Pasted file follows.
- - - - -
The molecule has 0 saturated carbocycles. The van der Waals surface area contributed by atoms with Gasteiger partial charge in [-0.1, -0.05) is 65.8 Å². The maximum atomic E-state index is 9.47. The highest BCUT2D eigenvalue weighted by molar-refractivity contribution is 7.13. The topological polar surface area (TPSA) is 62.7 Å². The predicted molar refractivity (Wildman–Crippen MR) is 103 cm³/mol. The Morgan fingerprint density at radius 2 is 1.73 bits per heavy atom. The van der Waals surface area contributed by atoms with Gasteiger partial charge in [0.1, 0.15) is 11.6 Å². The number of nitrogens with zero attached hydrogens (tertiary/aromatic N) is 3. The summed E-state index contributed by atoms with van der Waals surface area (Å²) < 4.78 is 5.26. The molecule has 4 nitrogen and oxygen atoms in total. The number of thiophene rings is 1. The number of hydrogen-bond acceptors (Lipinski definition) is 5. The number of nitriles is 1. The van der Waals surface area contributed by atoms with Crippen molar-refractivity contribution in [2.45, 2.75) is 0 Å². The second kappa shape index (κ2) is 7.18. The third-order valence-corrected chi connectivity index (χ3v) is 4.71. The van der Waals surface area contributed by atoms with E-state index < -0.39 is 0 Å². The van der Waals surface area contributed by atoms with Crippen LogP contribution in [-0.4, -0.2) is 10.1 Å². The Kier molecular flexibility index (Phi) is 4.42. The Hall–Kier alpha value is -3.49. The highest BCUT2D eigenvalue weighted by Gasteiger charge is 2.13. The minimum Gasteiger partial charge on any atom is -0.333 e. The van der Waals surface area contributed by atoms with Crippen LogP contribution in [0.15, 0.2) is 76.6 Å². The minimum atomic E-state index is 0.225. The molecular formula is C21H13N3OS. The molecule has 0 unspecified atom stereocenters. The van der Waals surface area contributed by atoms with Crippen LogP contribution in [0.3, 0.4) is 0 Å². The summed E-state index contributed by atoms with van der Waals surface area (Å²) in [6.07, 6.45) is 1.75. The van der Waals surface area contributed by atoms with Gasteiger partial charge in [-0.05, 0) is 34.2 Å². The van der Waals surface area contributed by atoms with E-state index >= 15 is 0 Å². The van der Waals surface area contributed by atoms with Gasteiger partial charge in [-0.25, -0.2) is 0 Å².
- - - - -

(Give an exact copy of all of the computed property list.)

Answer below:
The molecule has 0 saturated carbocycles. The van der Waals surface area contributed by atoms with Gasteiger partial charge in [-0.1, -0.05) is 65.8 Å². The maximum atomic E-state index is 9.47. The highest BCUT2D eigenvalue weighted by molar-refractivity contribution is 7.13. The topological polar surface area (TPSA) is 62.7 Å². The predicted molar refractivity (Wildman–Crippen MR) is 103 cm³/mol. The Morgan fingerprint density at radius 2 is 1.73 bits per heavy atom. The van der Waals surface area contributed by atoms with Gasteiger partial charge in [0.1, 0.15) is 11.6 Å². The number of nitrogens with zero attached hydrogens (tertiary/aromatic N) is 3. The summed E-state index contributed by atoms with van der Waals surface area (Å²) < 4.78 is 5.26. The molecule has 4 nitrogen and oxygen atoms in total. The number of thiophene rings is 1. The number of hydrogen-bond acceptors (Lipinski definition) is 5. The number of nitriles is 1. The van der Waals surface area contributed by atoms with Crippen molar-refractivity contribution in [2.45, 2.75) is 0 Å². The second kappa shape index (κ2) is 7.18. The third-order valence-corrected chi connectivity index (χ3v) is 4.71. The van der Waals surface area contributed by atoms with E-state index < -0.39 is 0 Å². The van der Waals surface area contributed by atoms with Crippen LogP contribution in [-0.4, -0.2) is 10.1 Å². The Kier molecular flexibility index (Phi) is 4.42. The Hall–Kier alpha value is -3.49. The highest BCUT2D eigenvalue weighted by Gasteiger charge is 2.13. The minimum Gasteiger partial charge on any atom is -0.333 e. The van der Waals surface area contributed by atoms with Crippen LogP contribution in [0.15, 0.2) is 76.6 Å². The minimum atomic E-state index is 0.225. The molecular formula is C21H13N3OS. The molecule has 0 unspecified atom stereocenters. The van der Waals surface area contributed by atoms with Crippen LogP contribution in [0.3, 0.4) is 0 Å². The summed E-state index contributed by atoms with van der Waals surface area (Å²) in [6.07, 6.45) is 1.75. The van der Waals surface area contributed by atoms with Gasteiger partial charge in [-0.05, 0) is 34.2 Å². The van der Waals surface area contributed by atoms with E-state index >= 15 is 0 Å². The van der Waals surface area contributed by atoms with Gasteiger partial charge in [-0.25, -0.2) is 0 Å².